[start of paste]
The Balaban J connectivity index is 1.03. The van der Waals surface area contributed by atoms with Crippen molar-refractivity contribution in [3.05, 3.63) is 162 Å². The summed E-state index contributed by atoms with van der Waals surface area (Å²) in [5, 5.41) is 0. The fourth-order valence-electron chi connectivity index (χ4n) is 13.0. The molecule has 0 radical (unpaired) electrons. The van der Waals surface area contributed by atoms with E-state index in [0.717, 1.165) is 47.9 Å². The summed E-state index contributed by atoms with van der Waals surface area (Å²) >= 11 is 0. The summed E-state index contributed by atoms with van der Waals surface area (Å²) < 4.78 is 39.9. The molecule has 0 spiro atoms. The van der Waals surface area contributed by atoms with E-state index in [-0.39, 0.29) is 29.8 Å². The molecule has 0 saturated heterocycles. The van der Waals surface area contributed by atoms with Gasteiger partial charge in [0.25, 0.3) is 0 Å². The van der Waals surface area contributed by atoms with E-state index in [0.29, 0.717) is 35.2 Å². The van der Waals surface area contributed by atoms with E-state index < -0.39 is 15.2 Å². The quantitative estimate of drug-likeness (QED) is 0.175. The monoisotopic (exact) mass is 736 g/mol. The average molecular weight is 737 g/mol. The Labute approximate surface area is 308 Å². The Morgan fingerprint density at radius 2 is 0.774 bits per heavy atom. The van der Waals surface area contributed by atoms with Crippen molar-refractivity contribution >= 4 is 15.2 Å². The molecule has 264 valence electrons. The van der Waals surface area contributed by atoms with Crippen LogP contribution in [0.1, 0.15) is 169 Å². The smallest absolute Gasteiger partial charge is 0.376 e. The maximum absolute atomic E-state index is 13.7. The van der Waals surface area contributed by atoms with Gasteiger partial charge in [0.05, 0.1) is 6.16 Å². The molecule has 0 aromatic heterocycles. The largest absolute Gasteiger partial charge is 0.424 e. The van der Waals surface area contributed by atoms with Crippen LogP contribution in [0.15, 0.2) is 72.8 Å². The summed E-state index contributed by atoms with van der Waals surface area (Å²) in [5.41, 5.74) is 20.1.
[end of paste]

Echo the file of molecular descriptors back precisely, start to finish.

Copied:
The Balaban J connectivity index is 1.03. The van der Waals surface area contributed by atoms with Crippen molar-refractivity contribution in [3.05, 3.63) is 162 Å². The summed E-state index contributed by atoms with van der Waals surface area (Å²) in [5, 5.41) is 0. The fourth-order valence-electron chi connectivity index (χ4n) is 13.0. The molecule has 0 radical (unpaired) electrons. The van der Waals surface area contributed by atoms with E-state index in [0.717, 1.165) is 47.9 Å². The summed E-state index contributed by atoms with van der Waals surface area (Å²) >= 11 is 0. The summed E-state index contributed by atoms with van der Waals surface area (Å²) < 4.78 is 39.9. The molecule has 0 spiro atoms. The van der Waals surface area contributed by atoms with E-state index in [-0.39, 0.29) is 29.8 Å². The molecule has 0 saturated heterocycles. The van der Waals surface area contributed by atoms with Gasteiger partial charge in [0.25, 0.3) is 0 Å². The van der Waals surface area contributed by atoms with E-state index in [0.29, 0.717) is 35.2 Å². The van der Waals surface area contributed by atoms with E-state index < -0.39 is 15.2 Å². The quantitative estimate of drug-likeness (QED) is 0.175. The monoisotopic (exact) mass is 736 g/mol. The average molecular weight is 737 g/mol. The Labute approximate surface area is 308 Å². The Morgan fingerprint density at radius 2 is 0.774 bits per heavy atom. The van der Waals surface area contributed by atoms with Crippen molar-refractivity contribution >= 4 is 15.2 Å². The molecule has 264 valence electrons. The van der Waals surface area contributed by atoms with Crippen LogP contribution in [0.1, 0.15) is 169 Å². The smallest absolute Gasteiger partial charge is 0.376 e. The maximum absolute atomic E-state index is 13.7. The van der Waals surface area contributed by atoms with Gasteiger partial charge in [0.05, 0.1) is 6.16 Å². The molecule has 0 aromatic heterocycles. The largest absolute Gasteiger partial charge is 0.424 e. The van der Waals surface area contributed by atoms with Crippen LogP contribution in [0.15, 0.2) is 72.8 Å². The summed E-state index contributed by atoms with van der Waals surface area (Å²) in [5.41, 5.74) is 20.1.